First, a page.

NCWC provides grants of up to $1,000,000 for the protection and/or restoration of coastal wetlands.  Grants are for project implementation, although it is permissible to utilize a small amount (~15%) of the grant for biological surveys or monitoring, planning and permitting if those activities are closely tied to implementation. Projects should be ready for implementation in Summer 2022 or 2023.  Projects will be more competitive if the project area is primarily made up of jurisdictional wetlands. The NCWC grant program requires a non-federal match of at least 25% of the total project cost, consisting of either cash or in-kind contributions, and additional points are awarded for match of up to 33% of the total project cost.  The Conservancy may be able to provide some or all of the required match, but project partners providing their own match will increase the Conservancy’s capacity to carry out more projects.  The NCWC program also prioritizes projects that involve multiple partners providing a cash or in-kind contribution. All projects must ensure long-term (at least 20 years) conservation of coastal resources.

 

Eligible Applicants: Non-federal public agencies, tribes, and certain nonprofit organizations are eligible to receive Costal Conservancy pass-through funding. To be eligible, a nonprofit organization must qualify under the provisions of Section 501(c)(3) of the Internal Revenue Code.

 

Eligible Activities include:

  1. Acquisition of a real property interest (e.g., conservation easement or fee title) in coastal lands or waters (coastal wetlands ecosystems) from willing sellers or partners for long-term conservation;
  2. Restoration, enhancement, or management of coastal wetlands ecosystems; or
  3. A combination of acquisition, restoration, and management.

Ineligible Activities include, but are not limited to:

  1. Projects that primarily benefit navigation, irrigation, flood control, or mariculture;
  2. Acquisition, restoration, enhancement or management of lands required as the result of a regulatory or decision-making process to mitigate habitat losses;
  3. Creation of wetlands where wetlands did not previously exist;
  4. Enforcement of fish and wildlife laws and regulations, except when necessary for the accomplishment of approved project purposes;
  5. Research;
  6. Planning as a primary project focus;
  7. Operations and maintenance, including long-term invasive species management;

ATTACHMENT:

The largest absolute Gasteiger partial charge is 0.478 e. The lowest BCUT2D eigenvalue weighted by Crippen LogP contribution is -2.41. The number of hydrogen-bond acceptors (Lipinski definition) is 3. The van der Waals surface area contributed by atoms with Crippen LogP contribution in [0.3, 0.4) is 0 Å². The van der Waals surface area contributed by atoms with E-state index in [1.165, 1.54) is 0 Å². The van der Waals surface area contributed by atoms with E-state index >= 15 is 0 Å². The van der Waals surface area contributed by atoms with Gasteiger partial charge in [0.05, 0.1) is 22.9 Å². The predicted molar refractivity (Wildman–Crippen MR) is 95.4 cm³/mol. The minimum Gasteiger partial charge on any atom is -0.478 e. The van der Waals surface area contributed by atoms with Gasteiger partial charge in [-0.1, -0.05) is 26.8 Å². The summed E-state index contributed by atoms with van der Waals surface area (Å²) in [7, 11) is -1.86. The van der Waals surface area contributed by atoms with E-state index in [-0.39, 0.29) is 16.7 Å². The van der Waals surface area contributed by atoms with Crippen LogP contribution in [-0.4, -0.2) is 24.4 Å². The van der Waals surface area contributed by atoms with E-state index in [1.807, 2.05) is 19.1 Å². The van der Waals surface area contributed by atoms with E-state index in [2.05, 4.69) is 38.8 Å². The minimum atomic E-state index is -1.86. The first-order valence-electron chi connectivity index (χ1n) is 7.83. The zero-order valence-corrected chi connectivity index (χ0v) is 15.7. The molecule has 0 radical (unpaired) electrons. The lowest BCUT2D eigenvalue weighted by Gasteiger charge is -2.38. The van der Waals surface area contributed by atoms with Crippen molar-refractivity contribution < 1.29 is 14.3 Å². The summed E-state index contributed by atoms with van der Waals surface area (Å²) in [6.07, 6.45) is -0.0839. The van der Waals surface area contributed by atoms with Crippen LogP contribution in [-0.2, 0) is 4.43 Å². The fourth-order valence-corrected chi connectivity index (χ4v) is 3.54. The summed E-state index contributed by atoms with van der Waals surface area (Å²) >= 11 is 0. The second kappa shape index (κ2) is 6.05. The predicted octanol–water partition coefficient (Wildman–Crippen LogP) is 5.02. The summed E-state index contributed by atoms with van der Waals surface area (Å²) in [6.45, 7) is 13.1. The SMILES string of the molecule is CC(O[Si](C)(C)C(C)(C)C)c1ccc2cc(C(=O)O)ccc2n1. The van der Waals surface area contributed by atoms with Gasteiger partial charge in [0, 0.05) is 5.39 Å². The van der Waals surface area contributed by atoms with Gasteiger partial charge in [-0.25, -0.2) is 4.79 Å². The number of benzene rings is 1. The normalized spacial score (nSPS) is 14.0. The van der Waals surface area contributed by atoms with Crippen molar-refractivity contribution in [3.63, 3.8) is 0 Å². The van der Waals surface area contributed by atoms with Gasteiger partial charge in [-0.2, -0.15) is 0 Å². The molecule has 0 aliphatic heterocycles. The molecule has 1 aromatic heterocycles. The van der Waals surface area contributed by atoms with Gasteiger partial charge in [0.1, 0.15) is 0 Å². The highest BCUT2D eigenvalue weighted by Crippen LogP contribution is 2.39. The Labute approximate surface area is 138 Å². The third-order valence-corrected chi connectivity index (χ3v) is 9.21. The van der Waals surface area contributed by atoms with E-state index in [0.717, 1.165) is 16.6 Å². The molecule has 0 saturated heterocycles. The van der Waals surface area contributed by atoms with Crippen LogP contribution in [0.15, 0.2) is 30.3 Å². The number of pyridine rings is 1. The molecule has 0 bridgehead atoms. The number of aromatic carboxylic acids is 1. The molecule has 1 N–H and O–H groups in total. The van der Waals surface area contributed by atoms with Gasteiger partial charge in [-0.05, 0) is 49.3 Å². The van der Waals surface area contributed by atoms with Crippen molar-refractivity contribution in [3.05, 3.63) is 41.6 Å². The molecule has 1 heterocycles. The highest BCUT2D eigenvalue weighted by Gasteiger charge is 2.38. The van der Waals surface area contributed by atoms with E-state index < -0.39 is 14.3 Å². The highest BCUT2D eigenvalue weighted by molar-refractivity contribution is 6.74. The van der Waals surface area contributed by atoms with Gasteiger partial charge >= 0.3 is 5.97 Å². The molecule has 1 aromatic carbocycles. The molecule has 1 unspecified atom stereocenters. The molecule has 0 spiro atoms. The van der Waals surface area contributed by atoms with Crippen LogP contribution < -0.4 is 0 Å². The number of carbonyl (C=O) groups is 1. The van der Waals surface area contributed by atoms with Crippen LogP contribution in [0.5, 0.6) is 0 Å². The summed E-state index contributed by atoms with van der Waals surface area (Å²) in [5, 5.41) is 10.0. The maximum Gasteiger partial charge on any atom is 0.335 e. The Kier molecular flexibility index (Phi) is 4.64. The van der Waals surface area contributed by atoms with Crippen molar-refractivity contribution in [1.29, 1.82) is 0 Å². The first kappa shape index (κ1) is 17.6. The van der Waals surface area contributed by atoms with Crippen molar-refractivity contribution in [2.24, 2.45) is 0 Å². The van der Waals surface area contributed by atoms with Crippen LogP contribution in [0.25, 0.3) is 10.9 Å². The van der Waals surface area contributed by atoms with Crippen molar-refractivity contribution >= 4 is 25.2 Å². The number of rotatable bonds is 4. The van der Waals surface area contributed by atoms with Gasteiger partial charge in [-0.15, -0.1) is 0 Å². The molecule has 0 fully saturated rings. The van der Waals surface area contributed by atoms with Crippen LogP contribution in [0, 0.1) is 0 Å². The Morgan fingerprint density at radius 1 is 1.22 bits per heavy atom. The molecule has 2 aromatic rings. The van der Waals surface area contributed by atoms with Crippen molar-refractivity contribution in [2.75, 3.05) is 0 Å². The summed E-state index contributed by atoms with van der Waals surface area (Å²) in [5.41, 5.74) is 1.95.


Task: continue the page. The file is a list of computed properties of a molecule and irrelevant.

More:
8. Acquisition and/or restoration of upper portions of watersheds where benefits to the coastal wetlands ecosystem are not significant and direct; and
  9. Projects providing less than 20 years of conservation benefits.

 

This year’s FY 2022 Notice of Funding Opportunity (NOFO), is not yet posted, but last year’s NOFO (which will have very similar terms) is available here as a reference: https://www.grants.gov/web/grants/view-opportunity.html?oppId=324653.

 

Letter of Interest Submittal:

To indicate your interest in partnering with the Conservancy on a NCWC proposal, please submit a brief (~2-4 page) letter of interest via email to avra.heller@scc.ca.gov. The letter should include the following information:

1) 1-2 sentence summary of the proposed project,

2) location of the project and its relevance to NCWC’s coastal wetland restoration goals,

3) description of the need for the project,

4) description of the proposed project and how it addresses the need,

5) estimated project cost and description of the potential match funding (the most competitive applications provide at least 33% of the total project costs as match),

6) approximate timeline for project implementation (include information of the status of project design and environmental review for restoration projects),

7) indicate whether you have a willing seller for acquisition projects, and

8) list of potential project partners and their roles in the project.  Include a map showing the project area and providing the approximate acreage of the project area and acreage of coastal wetlands within the project area.

Letters of Interest must be received by 5 PM PST on March 11th 2021.

 

Questions? Questions about the application process and potential projects may be directed to Avra Heller, External Grants Manager, 510-286-1212, avra.heller@scc.ca.gov